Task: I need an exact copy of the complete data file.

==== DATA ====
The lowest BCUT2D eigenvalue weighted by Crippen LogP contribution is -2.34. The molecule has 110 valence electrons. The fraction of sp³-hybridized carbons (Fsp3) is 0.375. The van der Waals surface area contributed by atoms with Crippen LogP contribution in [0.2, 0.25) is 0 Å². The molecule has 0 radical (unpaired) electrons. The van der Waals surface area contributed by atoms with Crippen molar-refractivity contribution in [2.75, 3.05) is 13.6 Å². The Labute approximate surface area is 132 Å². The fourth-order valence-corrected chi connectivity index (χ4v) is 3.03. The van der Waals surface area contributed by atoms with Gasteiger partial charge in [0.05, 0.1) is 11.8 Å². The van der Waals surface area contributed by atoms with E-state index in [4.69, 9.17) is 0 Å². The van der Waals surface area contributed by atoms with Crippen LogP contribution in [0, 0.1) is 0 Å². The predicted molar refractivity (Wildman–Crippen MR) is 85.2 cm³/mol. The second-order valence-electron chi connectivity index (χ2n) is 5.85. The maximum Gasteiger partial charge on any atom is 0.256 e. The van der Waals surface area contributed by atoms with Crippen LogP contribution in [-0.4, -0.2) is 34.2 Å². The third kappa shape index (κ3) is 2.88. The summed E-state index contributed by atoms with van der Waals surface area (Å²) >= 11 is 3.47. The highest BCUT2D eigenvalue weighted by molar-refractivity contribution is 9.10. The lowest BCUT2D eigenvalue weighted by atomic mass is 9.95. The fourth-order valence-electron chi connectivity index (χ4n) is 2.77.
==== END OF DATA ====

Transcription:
The lowest BCUT2D eigenvalue weighted by Crippen LogP contribution is -2.34. The molecule has 110 valence electrons. The fraction of sp³-hybridized carbons (Fsp3) is 0.375. The van der Waals surface area contributed by atoms with Crippen LogP contribution in [0.2, 0.25) is 0 Å². The molecule has 0 radical (unpaired) electrons. The van der Waals surface area contributed by atoms with Crippen molar-refractivity contribution in [2.75, 3.05) is 13.6 Å². The Labute approximate surface area is 132 Å². The fourth-order valence-corrected chi connectivity index (χ4v) is 3.03. The van der Waals surface area contributed by atoms with Gasteiger partial charge in [0.05, 0.1) is 11.8 Å². The van der Waals surface area contributed by atoms with E-state index in [4.69, 9.17) is 0 Å². The van der Waals surface area contributed by atoms with Crippen LogP contribution in [0, 0.1) is 0 Å². The predicted molar refractivity (Wildman–Crippen MR) is 85.2 cm³/mol. The second-order valence-electron chi connectivity index (χ2n) is 5.85. The maximum Gasteiger partial charge on any atom is 0.256 e. The van der Waals surface area contributed by atoms with Crippen LogP contribution in [-0.4, -0.2) is 34.2 Å². The third kappa shape index (κ3) is 2.88. The summed E-state index contributed by atoms with van der Waals surface area (Å²) >= 11 is 3.47. The highest BCUT2D eigenvalue weighted by molar-refractivity contribution is 9.10. The lowest BCUT2D eigenvalue weighted by atomic mass is 9.95. The fourth-order valence-electron chi connectivity index (χ4n) is 2.77.